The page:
Home Pauline's Pages Howto Articles Uniquely NZ Small Firms Search
Real Life Internet Access Rates

The question you will all ask is "What rate should we achieve with a well set up Modem?" This is difficult as many factors determine this and much of the time the Internet itself is very slow. Any tests should be done at slack times - 0600 - 0700 is quiet both in UK and US. This gives good transfer rates without being a totally unreasonable time to be up and about.

Let us first look at the absolute maximum and work back. I will end up with figures in Kbytes/sec to match the displays in Netscape. 28.8K baud is 3.6 Kbytes/sec with no regard to the overheads from error correction, packet headers etc. etc. The data can be compressed up to 4 times giving 14.4 Kbytes/sec on very sparse data. It is difficult to tell how well the Modems compress data but we can get a rough indication of the opportunities by compressing using Zip as a check. HTM files being text typically compress to about 45%, a .EXE will compress about 50% (but note most .EXEs you will download are self extracting and fully compressed). Word processor documents are not only bigger than the equivalent TXT or .HTM files by circa 2 fold but are very redundant and will compress with Zip to 30-40 %. .GIF and .JPG will get a few percent compression at the best.

Most of the checks I have done have been at the 0600-0700 time and using big sites in the USA with powerful servers such as Microsoft (http://www.microsoft.com) and WinZip (http://www.winzip.com) These sites are no good in the UK evening for tests. The Internet Service Provider (ISP) can also slow transfers and those with plenty of capacity and a connection directly to the Internet backbone will be best. In the early morning all UK ISPs should all be capable of reasonable transfers - if not you should change your ISP!

The results I have obtained do not show marked differences between ISPs. Of the three that I used for a series of tests CompuServe was just ahead with Demon followed very closely by I-way (a local provider in Reading). Since then my wife has gained access to the Open University PPP entry which is through ENERGIS and that may just have an edge over CompuServe. All have delivered 500K plus downloads of .EXE files at between 3.1 and 3.4 Kbytes/sec. It is interesting that CompuServe which has gained a very poor reputation showed up at the top, although to be fair the results are within statistical error.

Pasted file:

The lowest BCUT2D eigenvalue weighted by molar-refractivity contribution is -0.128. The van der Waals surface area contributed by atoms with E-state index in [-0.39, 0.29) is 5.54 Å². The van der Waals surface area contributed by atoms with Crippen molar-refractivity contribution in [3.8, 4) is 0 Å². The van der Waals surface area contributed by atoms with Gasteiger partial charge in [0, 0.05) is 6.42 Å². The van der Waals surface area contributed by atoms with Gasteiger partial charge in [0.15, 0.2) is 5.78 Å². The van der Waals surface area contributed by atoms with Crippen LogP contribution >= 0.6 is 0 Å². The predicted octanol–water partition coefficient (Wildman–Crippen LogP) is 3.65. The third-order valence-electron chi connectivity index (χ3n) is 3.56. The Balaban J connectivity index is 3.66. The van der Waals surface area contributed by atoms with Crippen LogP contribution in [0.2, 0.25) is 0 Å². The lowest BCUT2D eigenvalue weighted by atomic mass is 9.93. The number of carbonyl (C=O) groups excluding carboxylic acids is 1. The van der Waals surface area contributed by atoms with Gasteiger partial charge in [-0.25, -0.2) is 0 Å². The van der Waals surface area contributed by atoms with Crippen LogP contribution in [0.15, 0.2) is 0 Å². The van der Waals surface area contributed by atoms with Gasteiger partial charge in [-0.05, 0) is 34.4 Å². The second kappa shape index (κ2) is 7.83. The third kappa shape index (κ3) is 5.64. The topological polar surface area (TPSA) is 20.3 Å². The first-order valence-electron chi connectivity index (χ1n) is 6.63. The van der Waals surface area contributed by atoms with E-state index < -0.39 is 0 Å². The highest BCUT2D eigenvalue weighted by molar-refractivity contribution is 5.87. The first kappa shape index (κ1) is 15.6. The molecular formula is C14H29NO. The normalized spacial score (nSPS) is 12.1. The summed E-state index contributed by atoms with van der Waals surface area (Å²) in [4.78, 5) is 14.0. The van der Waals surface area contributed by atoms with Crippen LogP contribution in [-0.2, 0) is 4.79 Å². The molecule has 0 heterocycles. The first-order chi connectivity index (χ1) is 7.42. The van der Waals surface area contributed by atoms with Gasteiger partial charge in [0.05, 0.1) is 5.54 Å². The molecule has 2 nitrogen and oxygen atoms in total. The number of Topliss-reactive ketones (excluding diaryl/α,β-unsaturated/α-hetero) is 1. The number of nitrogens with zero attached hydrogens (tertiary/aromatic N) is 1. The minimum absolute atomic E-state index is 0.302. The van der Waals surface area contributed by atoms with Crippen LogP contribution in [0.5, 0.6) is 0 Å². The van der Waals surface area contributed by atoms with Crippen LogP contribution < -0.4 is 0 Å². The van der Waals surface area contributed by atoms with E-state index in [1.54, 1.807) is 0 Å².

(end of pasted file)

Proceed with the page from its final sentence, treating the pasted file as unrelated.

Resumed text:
It is difficult to find big enough .DOC or .HTML files to really check the compressed performance although those are important to the speed of access to normal WWW pages. They are always mixed in with lots of .GIFs or other graphics. I have wondered about uploading big Word file to my own web site just to enable checks to be run.

The bottom line is that the results of the Modem installing and tuning is that I am prepared to abort any download where the rate looks like falling under 2Kbytes/sec and see nothing unusual in long periods at around 3Kbytes/sec. A useful trick is to click on the little modem icon on the task bar which puts up a screen which shows the send and receive lights on a Pictorial Modem, allowing one to see the uniformity of transfers, and it also shows a connect time clock and the number of bytes transferred in each direction. These rates should be slightly higher than the actual data because of the overheads like error correction and the occasional re-send of data refereed to above. If it is too different then it can indicate bad lines leading to data often needing to be sent again. The speed indicators in the various programs such as Netscape over-read at the start so either time the transfers or do long downloads if you want meaningful numbers.

One final practical point - do not get mesmerized into watching download speeds. Most of the latest Browsers allow you to go on viewing documents whilst you are downloading in the background and even to set up several simultaneous downloads or Windows. This will slow the download a bit but overall may be much more cost effective.

Home page | Pauline's Pages | Howto Articles | Uniquely NZ | Small Firms | Search

Copyright © Peter Curtis
Content revised: 14th August 1997